- Clear layout – The information on your poster should be separated into sections and organised logically so that the information flows across the page in either rows or columns. Bullet points are a great way of organising the information. A good technique to perfect your layout is to cut out each section on pieces of paper and try re-arranging them until it becomes visually pleasing. This process may also help you filter out any information that may not be necessary on the poster. Try to leave plenty of “White Space” between your sections to make the layout easy on the eyes.
- Information – The job of the poster is to attract passers-by to read it. It doesn’t need to tell them everything, too much information could have the reader bored before they get to the crucial information, it just needs to give enough to get them interested enough to make contact. Include basic class information such as venue and times etc. and don’t forget to include your contact details. If you have a website then include the address so that if they are interested they can go there to get more information.
- Font – Pick a simple font that is easy on the eye. Try to avoid comic style fonts or italics as they are harder for the brain to process. Also avoid using Capitals as these are harder to read. Use a font such as Times New Roman or Arial in mixed case with bold formatting. Think about the size you use too. An effective poster should be able to be read from around 5-6 meters away so the font needs to be big enough for that but not too big so that you can’t fit much information on. Try to make the headings and sub heading larger than the body text to differentiate them.
- Colour – Keep your colour scheme simple with only 2-3 colours involved. When it comes to colour on posters; less really is more. A rainbow palette will be hard on your reader’s eyes and will turn them away from it. Try to pick colours that complement each other. A dark colour for text on a lighter background colour is best.
- Visuals – A good picture or photograph will be what draws the eye of passers-by to your poster and can be the image that they take away in their mind. Try to pick a picture that is relevant for your club and is good quality. A pixelated photograph or clipart will look terrible on a poster so if taking your own photographs try to use a quality digital camera and tidy up the picture using software like Photoshop or Gimp. One or two pictures are all that you need. Too many pictures will clutter the poster and cloud the message. I suggest a photograph of the instructor and/or a picture of the association insignia is all you need.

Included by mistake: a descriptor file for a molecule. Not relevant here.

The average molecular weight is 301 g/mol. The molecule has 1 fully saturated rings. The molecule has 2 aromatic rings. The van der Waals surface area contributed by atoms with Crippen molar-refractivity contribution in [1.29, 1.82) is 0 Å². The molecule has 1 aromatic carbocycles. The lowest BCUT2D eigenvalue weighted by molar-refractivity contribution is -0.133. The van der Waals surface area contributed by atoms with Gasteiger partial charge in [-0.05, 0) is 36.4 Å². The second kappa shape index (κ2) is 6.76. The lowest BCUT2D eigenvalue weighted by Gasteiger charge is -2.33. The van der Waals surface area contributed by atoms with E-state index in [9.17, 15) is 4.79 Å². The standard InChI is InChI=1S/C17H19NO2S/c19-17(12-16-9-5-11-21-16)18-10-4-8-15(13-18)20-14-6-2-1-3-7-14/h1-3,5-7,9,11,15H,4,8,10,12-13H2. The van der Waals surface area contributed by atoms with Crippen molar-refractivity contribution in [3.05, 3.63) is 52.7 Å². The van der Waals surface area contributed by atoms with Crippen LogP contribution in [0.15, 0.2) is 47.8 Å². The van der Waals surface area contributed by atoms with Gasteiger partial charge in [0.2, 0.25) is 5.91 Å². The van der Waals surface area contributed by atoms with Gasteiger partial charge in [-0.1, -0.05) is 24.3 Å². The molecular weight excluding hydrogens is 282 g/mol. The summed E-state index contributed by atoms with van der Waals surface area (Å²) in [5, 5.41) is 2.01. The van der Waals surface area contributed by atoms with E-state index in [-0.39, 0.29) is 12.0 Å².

One you have your wonderful poster created it is time to print it out. If you have a quality printer at home then you can print your own posters. If you don’t have a printer then it may be time to invest in one as it will come in handy with a lot of the admin documents that you need for your club. Printers are fairly inexpensive these days and you can get a decent printer for this from Amazon or PC World for under £100. You are going to need colour ink cartridges too. These can be quite dear but if you get non-branded or Tescos own versions then it can be considerably cheaper. It also pays to get some quality paper for your posters. Again this can be found at Tescos or Amazon or Staples.
You don’t need to do this but I laminate some of my posters to allow them to be put up outside. You can get laminators and laminator sheets from Amazon and they do give a professional look to your posters. The laminator also comes in handy for other club related documents that I want to protect.
Another option I have used is to outsource the printing. If you search on Ebay for poster printers there are lots of people offering a print service for various prices. Professional printers also now offer poster printing services such as fileprint.org where you can upload your poster image and get posters printed in various quantities and sizes.